Being sued is an upsetting event at best and a terrible, life-changing experience at worst. Close to 1400 physicians who were sued for medical malpractice told us why they were sued, what happened, how the trial went, what they learned, and how it changed the way they practice medicine.
About 40% of survey respondents have been named in a lawsuit. Thirty-one percent of responding physicians were one of many parties named; another 9% were the only physician named.
"There are two main reasons that several people are named in a malpractice lawsuit," says Sam Rosenberg, Esq., medical malpractice defense attorney with Reiseman Rosenberg Jacobs & Heller, Morristown, New Jersey. "If you sue only one doctor, you're limited by that doctor's coverage. By naming several parties and the hospital, you try to maximize the coverage available."
Also, "you may have several theories of negligence against the healthcare providers. Some theories may not pan out. The plaintiff attorney wants to have lots of irons in the fire."
The vast majority of doctors had no inkling that they would be sued.
While 41% of those sued said that there had been a trigger event that they suspected might create a lawsuit, 59% said that there was no trigger event.
"Either the physician didn't know that anything was wrong, or they did notice something but didn't expect the patient to sue," says Rosenberg. "There are always situations on a daily basis in a doctor's office where a patient is not happy. A doctor might suspect that the patient had an injury but did not expect that a lawsuit would be filed."
Failure to diagnose was the chief reason given for a lawsuit. Other causes comprised a variety of situations, some legitimate and some clearly opportunistic.
One physician cited "a medical error with an unexpected unfavorable outcome."
Another said, "The patient missed a follow-up appointment, the system didn't contact him about the malignant diagnosis, he didn't get treatment, and the rest is history."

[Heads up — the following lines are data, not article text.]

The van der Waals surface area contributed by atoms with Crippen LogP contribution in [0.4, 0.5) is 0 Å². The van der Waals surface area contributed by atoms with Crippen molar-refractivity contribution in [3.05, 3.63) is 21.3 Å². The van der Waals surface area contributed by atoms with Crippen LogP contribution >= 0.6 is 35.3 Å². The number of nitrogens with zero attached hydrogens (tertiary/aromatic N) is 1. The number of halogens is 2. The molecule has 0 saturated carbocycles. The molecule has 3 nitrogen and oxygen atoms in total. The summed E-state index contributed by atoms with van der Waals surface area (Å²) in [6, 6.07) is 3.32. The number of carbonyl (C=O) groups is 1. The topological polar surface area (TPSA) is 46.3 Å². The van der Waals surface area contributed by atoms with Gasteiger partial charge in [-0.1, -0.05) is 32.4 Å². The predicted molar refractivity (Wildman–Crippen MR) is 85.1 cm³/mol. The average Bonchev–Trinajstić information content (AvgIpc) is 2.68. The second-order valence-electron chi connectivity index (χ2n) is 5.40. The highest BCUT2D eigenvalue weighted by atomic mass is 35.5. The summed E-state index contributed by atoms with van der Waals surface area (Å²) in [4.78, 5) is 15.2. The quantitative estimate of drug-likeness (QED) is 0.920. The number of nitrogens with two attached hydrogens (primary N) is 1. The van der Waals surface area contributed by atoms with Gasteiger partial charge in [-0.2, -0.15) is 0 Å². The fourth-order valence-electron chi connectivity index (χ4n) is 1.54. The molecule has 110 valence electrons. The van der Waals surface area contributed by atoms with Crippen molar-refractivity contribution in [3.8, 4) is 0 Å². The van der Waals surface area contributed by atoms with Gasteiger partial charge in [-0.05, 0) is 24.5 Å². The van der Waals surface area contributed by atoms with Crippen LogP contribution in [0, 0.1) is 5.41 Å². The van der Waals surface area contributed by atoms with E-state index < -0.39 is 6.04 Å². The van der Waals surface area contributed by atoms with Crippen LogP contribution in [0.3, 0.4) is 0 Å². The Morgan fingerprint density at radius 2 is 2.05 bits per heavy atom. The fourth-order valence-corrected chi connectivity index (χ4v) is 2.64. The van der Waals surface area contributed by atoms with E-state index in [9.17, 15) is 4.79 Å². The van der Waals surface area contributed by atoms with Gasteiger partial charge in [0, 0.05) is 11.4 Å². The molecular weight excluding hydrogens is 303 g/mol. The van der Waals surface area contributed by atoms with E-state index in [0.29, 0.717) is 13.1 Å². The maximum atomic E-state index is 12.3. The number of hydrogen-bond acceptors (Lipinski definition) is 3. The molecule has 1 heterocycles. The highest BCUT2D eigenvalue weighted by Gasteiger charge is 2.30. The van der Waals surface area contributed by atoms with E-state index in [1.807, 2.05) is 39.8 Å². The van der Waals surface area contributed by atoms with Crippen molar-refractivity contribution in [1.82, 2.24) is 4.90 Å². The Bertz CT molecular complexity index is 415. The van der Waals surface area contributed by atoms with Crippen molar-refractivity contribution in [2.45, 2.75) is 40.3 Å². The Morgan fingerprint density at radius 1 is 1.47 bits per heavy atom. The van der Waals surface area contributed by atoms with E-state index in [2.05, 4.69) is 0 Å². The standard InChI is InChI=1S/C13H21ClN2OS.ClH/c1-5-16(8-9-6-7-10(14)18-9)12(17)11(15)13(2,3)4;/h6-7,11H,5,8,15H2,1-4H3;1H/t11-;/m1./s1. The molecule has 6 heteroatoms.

"The patient had side effects from his treatment. These were known side effects but most patients never believe it will happen to them."
"There was a fetal demise at 19 weeks. Prior to trial, it became apparent that the mother (patient) was using cocaine."
"The patient had a complication after a laparoscopy. She then sued, saying that she no longer could eat big meals and enjoy steaks. She neglected to reveal that between the time of my laparoscopy and the suit, she had a gastric bypass and stomach stapling."
The majority of cases are concluded before an actual trial takes place. When there is a trial and the case is decided by a jury, a much larger percentage of cases are decided in favor of the physician rather than the plaintiff.
"Usually, if a case goes to trial and is settled before the verdict, it's because someone did badly on the witness stand or someone did really well," says Rosenberg. "The key is that something happened at the trial that neither side anticipated at pretrial discovery."
Doctors are wise enough to know when an error or oversight was indeed their fault, and many have a sense of when justice has been done. Even some physicians who had a verdict rendered against them recognized when fair was fair.
Others felt that justice was not done and believed that a sympathetic plaintiff swayed the jury to overlook or misinterpret medical facts.
"Though the outcome was not my fault, it was my responsibility. The patients needed to sue to get financial relief for the burden of caring for their infant. I understood that."
"I felt that I saved the patient's life and then got sued."
"It was good to see justice in action. The jurors took the case seriously and came up with a fair decision. I would have felt the same even if the case had gone against me."
The specialties reporting the most lawsuits were internal medicine (15%), family medicine (13%), ob/gyn (9%), psychiatry (8%), gastroenterology (6%), cardiology (6%), and pediatrics (5%).
"There are more primary care physicians than specialty practitioners, so you get higher numbers there," says Rosenberg. "A lot of the ob/gyn suits have to do with obstetric delivery issues because there are so many people having babies, and that specialty tends to have big, high-volume practices."
Totals in all charts may not add up to 100% due to rounding.
While 41% of physicians found the lawsuit experience distressing, they stayed on course with their practices and their lives. Yet almost a quarter (23%) considered the lawsuit a terrible experience. Often the events surrounding the lawsuit were equally difficult.
"The man who sued had his children leave phone messages for me and the other doctors involved, saying that I was a murderer. And I was not even the child's doctor!"
"The lawsuit nearly caused a divorce. My wife thought I should settle to avoid the misery of the prolonged proceedings—in no small measure, prolonged by the plaintiff's attorney who fed my wife unrealistic expectations and fed me with undue harassment, seeking punitive action."